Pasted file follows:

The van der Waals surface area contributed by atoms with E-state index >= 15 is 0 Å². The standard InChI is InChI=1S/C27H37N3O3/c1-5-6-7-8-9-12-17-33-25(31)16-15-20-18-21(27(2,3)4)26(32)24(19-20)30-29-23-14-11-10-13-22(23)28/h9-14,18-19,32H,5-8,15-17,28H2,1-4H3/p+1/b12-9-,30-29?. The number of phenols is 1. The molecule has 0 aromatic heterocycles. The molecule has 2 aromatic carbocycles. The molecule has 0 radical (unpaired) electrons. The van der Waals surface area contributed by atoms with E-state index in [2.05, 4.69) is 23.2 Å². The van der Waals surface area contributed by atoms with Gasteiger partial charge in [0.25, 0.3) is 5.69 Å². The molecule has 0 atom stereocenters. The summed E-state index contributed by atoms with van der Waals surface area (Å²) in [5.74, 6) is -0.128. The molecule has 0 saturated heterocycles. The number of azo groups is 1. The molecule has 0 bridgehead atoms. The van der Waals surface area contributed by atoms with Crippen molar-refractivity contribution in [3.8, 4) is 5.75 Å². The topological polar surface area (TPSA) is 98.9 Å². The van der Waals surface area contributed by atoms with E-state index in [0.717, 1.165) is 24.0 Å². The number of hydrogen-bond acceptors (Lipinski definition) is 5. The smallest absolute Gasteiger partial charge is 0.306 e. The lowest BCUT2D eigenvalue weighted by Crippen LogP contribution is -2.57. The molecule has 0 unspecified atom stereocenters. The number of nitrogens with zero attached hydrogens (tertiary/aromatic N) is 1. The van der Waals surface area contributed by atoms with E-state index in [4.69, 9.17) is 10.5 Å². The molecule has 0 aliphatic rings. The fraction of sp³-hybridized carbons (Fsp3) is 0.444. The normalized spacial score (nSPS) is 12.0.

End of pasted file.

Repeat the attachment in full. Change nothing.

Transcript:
The van der Waals surface area contributed by atoms with E-state index >= 15 is 0 Å². The standard InChI is InChI=1S/C27H37N3O3/c1-5-6-7-8-9-12-17-33-25(31)16-15-20-18-21(27(2,3)4)26(32)24(19-20)30-29-23-14-11-10-13-22(23)28/h9-14,18-19,32H,5-8,15-17,28H2,1-4H3/p+1/b12-9-,30-29?. The number of phenols is 1. The molecule has 0 aromatic heterocycles. The molecule has 2 aromatic carbocycles. The molecule has 0 radical (unpaired) electrons. The van der Waals surface area contributed by atoms with E-state index in [2.05, 4.69) is 23.2 Å². The van der Waals surface area contributed by atoms with Gasteiger partial charge in [0.25, 0.3) is 5.69 Å². The molecule has 0 atom stereocenters. The summed E-state index contributed by atoms with van der Waals surface area (Å²) in [5.74, 6) is -0.128. The molecule has 0 saturated heterocycles. The number of azo groups is 1. The molecule has 0 bridgehead atoms. The van der Waals surface area contributed by atoms with Crippen molar-refractivity contribution in [3.8, 4) is 5.75 Å². The topological polar surface area (TPSA) is 98.9 Å². The van der Waals surface area contributed by atoms with E-state index in [0.717, 1.165) is 24.0 Å². The number of hydrogen-bond acceptors (Lipinski definition) is 5. The smallest absolute Gasteiger partial charge is 0.306 e. The lowest BCUT2D eigenvalue weighted by Crippen LogP contribution is -2.57. The molecule has 0 unspecified atom stereocenters. The number of nitrogens with zero attached hydrogens (tertiary/aromatic N) is 1. The van der Waals surface area contributed by atoms with E-state index in [4.69, 9.17) is 10.5 Å². The molecule has 0 aliphatic rings. The fraction of sp³-hybridized carbons (Fsp3) is 0.444. The normalized spacial score (nSPS) is 12.0.